ATLANTA SOTO ZEN CENTER

(Silent Thunder Order)

point of no return pic

INFORMAL DHARMA FROM GREAT CLOUD

April 2, 2020

Meditation Punctuation

Zen is the sentence

of your life once you remove

the punctuation

When we first begin practicing meditation, it functions a bit like the punctuation in this sentence. We interrupt the daily flow of our lives to take a time-out, much as a comma pauses the flow of a sentence, for a brief moment. As our practice progresses, the time we spend in meditation tends to expand, becoming more like a semicolon; eventually more like a period, where life goes on, but we come to a full stop in the midst of it. Along the way, we experience a lot of question marks (???) and even the occasional exclamation point (!). These latter Aha! Or Eureka! moments are what keep us going, in the face of little noticeable progress.

            With time, we experience a phase-shift. Zen practice becomes no longer an interruption in our life, or a sideshow to the midway of the circus. Zen fully embraces the circus, in all its chaos. Matsuoka Roshi once observed, “People visualize the Zen mind to be like the surface of a pond, smooth as glass, reflecting the full moon in the sky above without distortion. When the wind blows, the surface breaks into waves. Bubbles rising to the surface burst, disrupting the calm water in its natural state. If we throw a stone into the pond, concentric circles ripple to the edges of the pond, disappearing when they break on the shore.”

            Stones cast into the still pond are like thoughts that come and go, temporarily breaking the mirror-like surface, and fracturing the reflection of the moon in the sky. If we try to catch the stones and retrieve them from the pond, we stir up even more turbidity, disturbing the mud at the bottom of the pond. If we leave them alone, the pond settles more quickly back into a deep stillness.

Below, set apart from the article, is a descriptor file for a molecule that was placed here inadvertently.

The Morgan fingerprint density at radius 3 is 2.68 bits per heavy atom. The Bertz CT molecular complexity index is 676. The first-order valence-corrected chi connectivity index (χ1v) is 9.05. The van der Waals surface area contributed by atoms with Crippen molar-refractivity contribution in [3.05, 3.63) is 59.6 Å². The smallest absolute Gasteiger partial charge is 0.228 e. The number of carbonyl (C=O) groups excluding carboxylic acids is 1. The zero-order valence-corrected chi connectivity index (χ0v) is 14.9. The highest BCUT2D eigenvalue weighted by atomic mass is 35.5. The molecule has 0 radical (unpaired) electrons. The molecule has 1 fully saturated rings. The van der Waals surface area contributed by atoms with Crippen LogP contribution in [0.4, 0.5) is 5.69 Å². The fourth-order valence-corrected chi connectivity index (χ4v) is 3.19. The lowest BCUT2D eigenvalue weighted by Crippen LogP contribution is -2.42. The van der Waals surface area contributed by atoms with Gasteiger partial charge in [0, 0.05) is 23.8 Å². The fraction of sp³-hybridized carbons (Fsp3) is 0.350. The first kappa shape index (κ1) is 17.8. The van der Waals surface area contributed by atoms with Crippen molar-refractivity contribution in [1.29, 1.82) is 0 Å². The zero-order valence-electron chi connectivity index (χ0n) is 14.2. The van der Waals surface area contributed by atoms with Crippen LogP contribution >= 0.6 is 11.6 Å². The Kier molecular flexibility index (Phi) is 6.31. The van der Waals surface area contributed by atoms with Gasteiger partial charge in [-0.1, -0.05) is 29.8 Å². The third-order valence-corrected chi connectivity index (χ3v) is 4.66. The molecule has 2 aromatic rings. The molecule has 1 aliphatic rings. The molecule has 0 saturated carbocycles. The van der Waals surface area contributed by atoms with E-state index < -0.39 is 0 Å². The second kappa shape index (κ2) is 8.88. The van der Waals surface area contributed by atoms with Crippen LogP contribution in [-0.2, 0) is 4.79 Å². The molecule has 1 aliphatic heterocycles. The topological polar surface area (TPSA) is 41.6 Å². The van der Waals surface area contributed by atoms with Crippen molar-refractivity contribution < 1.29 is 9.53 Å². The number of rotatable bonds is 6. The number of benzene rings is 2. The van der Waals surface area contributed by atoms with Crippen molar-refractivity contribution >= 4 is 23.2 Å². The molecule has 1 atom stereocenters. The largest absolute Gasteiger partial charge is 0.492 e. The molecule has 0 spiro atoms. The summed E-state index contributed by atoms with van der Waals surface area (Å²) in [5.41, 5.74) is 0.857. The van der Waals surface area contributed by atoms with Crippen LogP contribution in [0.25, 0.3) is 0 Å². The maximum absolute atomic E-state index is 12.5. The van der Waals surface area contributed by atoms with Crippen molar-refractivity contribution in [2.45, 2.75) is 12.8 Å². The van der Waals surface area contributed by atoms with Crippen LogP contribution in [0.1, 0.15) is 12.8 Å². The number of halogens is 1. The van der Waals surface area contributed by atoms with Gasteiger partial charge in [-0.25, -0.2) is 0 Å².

This is a relatively apt metaphor for the Zen mind, as far as it goes. But Sensei also would point out that if you are driving at full speed and then veer off the expressway in an emergency, managing to keep the vehicle under control, miss all the trees, and come to a stop, safe and sound — this is also the Zen mind. The awareness developed in zazen is capable of moving very fast, or of being very still. One capacity supports and enables the other.

            A sentence skillfully punctuated flatters the rationality of the discriminating mind, or citta. Without punctuation, it favors the free-flowing stream-of-consciousness characterized by intuition, or bodhi. In Zen, we do not prefer one over the other, but see them as complementary. Both are necessary to the full functioning of the holistic mind, bodhicitta.

            Wherever you fall on the intellectual-intuitive spectrum, if you reject one or the other, you do not understand the Middle Way. All such confusions are in the eye, ear, nose, tongue, body and mind of the beholder. In Zen, however, there is no real contradiction, no actual dichotomy, just as there is no conflict between the punctuation and the sentence.

            All such seeming dualities are actually complementarities. The punctuation enhances the meaning of the sentence, but would be meaningless without the words. Zen goes beyond words and even thought, but “Although it is not constructed it is not beyond words” from Master Tozan’s “Precious Mirror Samadhi.” All words, such as “pandemic,” try to capture the meaning of that which is beyond words. It is not the fault of language, but only our dependence upon it.